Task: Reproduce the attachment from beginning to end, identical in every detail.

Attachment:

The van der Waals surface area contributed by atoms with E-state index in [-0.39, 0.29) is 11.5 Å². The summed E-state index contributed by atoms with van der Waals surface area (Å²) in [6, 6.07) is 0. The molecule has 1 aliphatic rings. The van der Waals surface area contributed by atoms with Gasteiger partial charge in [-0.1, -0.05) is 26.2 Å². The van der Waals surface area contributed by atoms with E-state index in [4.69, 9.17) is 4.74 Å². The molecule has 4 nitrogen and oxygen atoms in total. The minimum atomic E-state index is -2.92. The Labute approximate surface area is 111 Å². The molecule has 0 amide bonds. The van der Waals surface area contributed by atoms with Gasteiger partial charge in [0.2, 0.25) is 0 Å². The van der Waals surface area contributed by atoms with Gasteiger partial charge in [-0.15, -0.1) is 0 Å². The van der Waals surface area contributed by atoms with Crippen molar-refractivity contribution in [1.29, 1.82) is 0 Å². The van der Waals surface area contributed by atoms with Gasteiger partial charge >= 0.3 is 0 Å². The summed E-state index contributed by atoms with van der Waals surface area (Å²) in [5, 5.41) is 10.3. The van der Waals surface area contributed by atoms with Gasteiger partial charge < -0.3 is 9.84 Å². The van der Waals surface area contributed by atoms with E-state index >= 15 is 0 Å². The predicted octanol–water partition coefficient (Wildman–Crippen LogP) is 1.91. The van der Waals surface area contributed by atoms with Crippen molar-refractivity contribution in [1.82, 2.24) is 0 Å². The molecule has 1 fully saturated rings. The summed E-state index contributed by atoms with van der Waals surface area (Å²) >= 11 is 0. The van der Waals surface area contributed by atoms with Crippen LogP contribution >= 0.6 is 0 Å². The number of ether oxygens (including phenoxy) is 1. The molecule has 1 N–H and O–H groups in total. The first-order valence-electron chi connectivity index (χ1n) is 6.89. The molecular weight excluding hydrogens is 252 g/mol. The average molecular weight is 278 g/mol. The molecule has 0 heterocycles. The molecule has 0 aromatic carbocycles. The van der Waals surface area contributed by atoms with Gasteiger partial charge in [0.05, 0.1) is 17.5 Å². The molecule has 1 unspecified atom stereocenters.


The van der Waals surface area contributed by atoms with E-state index in [-0.39, 0.29) is 11.5 Å². The summed E-state index contributed by atoms with van der Waals surface area (Å²) in [6, 6.07) is 0. The molecule has 1 aliphatic rings. The van der Waals surface area contributed by atoms with Gasteiger partial charge in [-0.1, -0.05) is 26.2 Å². The van der Waals surface area contributed by atoms with E-state index in [4.69, 9.17) is 4.74 Å². The molecule has 4 nitrogen and oxygen atoms in total. The minimum atomic E-state index is -2.92. The Labute approximate surface area is 111 Å². The molecule has 0 amide bonds. The van der Waals surface area contributed by atoms with Gasteiger partial charge in [0.2, 0.25) is 0 Å². The van der Waals surface area contributed by atoms with Gasteiger partial charge in [-0.15, -0.1) is 0 Å². The van der Waals surface area contributed by atoms with Crippen molar-refractivity contribution in [1.29, 1.82) is 0 Å². The van der Waals surface area contributed by atoms with Gasteiger partial charge >= 0.3 is 0 Å². The summed E-state index contributed by atoms with van der Waals surface area (Å²) in [5, 5.41) is 10.3. The van der Waals surface area contributed by atoms with Gasteiger partial charge < -0.3 is 9.84 Å². The van der Waals surface area contributed by atoms with E-state index >= 15 is 0 Å². The predicted octanol–water partition coefficient (Wildman–Crippen LogP) is 1.91. The van der Waals surface area contributed by atoms with Crippen molar-refractivity contribution in [1.82, 2.24) is 0 Å². The molecule has 1 fully saturated rings. The summed E-state index contributed by atoms with van der Waals surface area (Å²) >= 11 is 0. The van der Waals surface area contributed by atoms with Crippen LogP contribution >= 0.6 is 0 Å². The number of ether oxygens (including phenoxy) is 1. The molecule has 1 N–H and O–H groups in total. The first-order valence-electron chi connectivity index (χ1n) is 6.89. The molecular weight excluding hydrogens is 252 g/mol. The average molecular weight is 278 g/mol. The molecule has 0 heterocycles. The molecule has 0 aromatic carbocycles. The van der Waals surface area contributed by atoms with Gasteiger partial charge in [0.05, 0.1) is 17.5 Å². The molecule has 1 unspecified atom stereocenters.